DLNR NEWS RELEASE: DLNR monitors Waikiki flotilla for safety presencePosted on Apr 4, 2017 in Latest News
HONOLULU — Officers from the Department of Land and Natural Resources (DLNR) joined with county and federal partners on this past Saturday to monitor the spring break “flotilla” occurring at Waikiki beach.
DLNR’s Division of Conservation and Resources Enforcement (DOCARE) Oahu branch stationed officers with a patrol vessel and on half a dozen jet skis to ensure safety of life at sea and take any enforcement actions necessary to lessen or prevent illegal activities.
In addition there were five plain clothes officers assisting Honolulu Police Department from shore.
There were several arrests for being under the influence of alcohol, illegal possession of alcohol and disorderly conduct. Alcohol and drugs can cause impaired balance, blurred vision, poor coordination, impaired judgment, and slower reaction times. Alcohol is also a major contributor to boating accidents and fatalities.
Hawaii state law prohibits anyone from boating while intoxicated — that is, operating a vessel while under the influence of intoxicating liquor, narcotics, or other habit-forming drugs.
Since 2014 all individuals who operate a motorized vessel in Hawaii’s state waters must have taken a boating safety course and be able to show proof of certification. The regulations for compliance with BWI laws are a part of this course.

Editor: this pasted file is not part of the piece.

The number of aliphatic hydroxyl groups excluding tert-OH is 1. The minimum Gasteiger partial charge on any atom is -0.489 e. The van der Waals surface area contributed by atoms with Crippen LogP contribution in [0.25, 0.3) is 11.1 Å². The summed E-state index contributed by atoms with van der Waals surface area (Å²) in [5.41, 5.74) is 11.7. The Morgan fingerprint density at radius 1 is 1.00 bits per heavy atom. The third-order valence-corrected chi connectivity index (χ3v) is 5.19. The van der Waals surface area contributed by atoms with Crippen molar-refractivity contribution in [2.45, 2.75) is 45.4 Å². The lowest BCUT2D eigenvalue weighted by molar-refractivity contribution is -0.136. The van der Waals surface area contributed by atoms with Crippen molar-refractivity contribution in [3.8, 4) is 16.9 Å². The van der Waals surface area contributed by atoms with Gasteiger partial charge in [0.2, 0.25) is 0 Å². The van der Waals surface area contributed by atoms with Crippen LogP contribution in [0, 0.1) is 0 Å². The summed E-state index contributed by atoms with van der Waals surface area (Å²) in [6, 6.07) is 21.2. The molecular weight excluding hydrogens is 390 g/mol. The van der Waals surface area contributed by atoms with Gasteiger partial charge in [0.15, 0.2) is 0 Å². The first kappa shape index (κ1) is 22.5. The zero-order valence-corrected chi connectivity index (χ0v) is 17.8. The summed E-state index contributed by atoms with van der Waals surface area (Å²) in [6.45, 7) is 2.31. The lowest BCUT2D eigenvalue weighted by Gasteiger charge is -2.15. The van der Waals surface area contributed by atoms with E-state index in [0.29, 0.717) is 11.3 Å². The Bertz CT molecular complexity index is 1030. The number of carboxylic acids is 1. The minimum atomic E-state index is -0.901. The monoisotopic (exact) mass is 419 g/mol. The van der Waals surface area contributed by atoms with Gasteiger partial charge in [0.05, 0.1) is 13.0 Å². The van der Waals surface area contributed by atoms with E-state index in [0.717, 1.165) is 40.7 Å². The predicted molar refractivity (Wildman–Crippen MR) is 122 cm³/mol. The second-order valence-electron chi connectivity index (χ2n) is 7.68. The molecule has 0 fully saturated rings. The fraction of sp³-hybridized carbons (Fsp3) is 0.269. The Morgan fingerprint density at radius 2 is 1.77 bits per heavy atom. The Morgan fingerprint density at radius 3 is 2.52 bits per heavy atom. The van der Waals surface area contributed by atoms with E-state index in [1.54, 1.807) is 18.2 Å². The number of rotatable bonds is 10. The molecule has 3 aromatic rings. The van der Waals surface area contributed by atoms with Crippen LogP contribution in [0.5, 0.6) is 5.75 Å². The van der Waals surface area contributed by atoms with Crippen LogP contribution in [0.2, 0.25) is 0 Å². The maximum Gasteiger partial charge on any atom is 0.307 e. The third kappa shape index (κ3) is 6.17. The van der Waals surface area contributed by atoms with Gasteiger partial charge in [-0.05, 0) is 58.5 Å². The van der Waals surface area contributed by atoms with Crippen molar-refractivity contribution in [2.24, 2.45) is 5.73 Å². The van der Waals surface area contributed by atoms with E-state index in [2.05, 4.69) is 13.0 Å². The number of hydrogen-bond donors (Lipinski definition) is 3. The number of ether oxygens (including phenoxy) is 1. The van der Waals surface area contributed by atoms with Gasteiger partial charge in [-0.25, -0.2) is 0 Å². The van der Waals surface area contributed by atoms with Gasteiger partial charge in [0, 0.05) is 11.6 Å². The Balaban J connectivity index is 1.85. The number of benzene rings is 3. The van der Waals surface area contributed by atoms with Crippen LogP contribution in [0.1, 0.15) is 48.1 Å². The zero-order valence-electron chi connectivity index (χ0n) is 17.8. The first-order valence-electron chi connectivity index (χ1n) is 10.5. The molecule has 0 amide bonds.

One example of how an on-water presence in a large crowd situation occurred Saturday when three DLNR Conservation and Resources Enforcement Officers (CREO) were stationed offshore approximately 300 yards from the beach, monitoring vessel traffic and providing support for the jet ski operators. At about 4 p.m. DOCARE officer Carlton Helm spotted a surfer in distress. He immediately took action and piloted the patrol vessel approximately 100 yards to the location. Two men in the water were attempting to rescue a third man. They had him floating on a small boogie board. He was convulsing and coughing up a large amount of water that he had apparently ingested. The two citizen rescuers were yelling for help.
CREO Helm immediately called for a fellow jetski operator to assist, and activated his vessel blue light, which alerted Ocean Safety personnel to immediately call for an ambulance and advanced life support. Fellow CREO Maui Lee responded to the area and loaded the convulsing subject on to his rescue sled, then maneuvered through the surf and a very crowded beach to the nearest lifeguard tower. On the beach, Officer Lee was assisted by Ocean Safety personnel to get the patient to shore, and the Honolulu Emergency Medical Services treated and transported the man to a hospital.
Robert Farrell, DLNR DOCARE Chief, who was also part of the marine patrol that day says, “I know these guys would consider this “just doing my job,” but I want to let everyone know that our job entails vigilance for potential hazards and public safety. Thanks to their alertness, this person was able to receive prompt medical assistance.”
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(All images courtesy: Hawaii DLNR)
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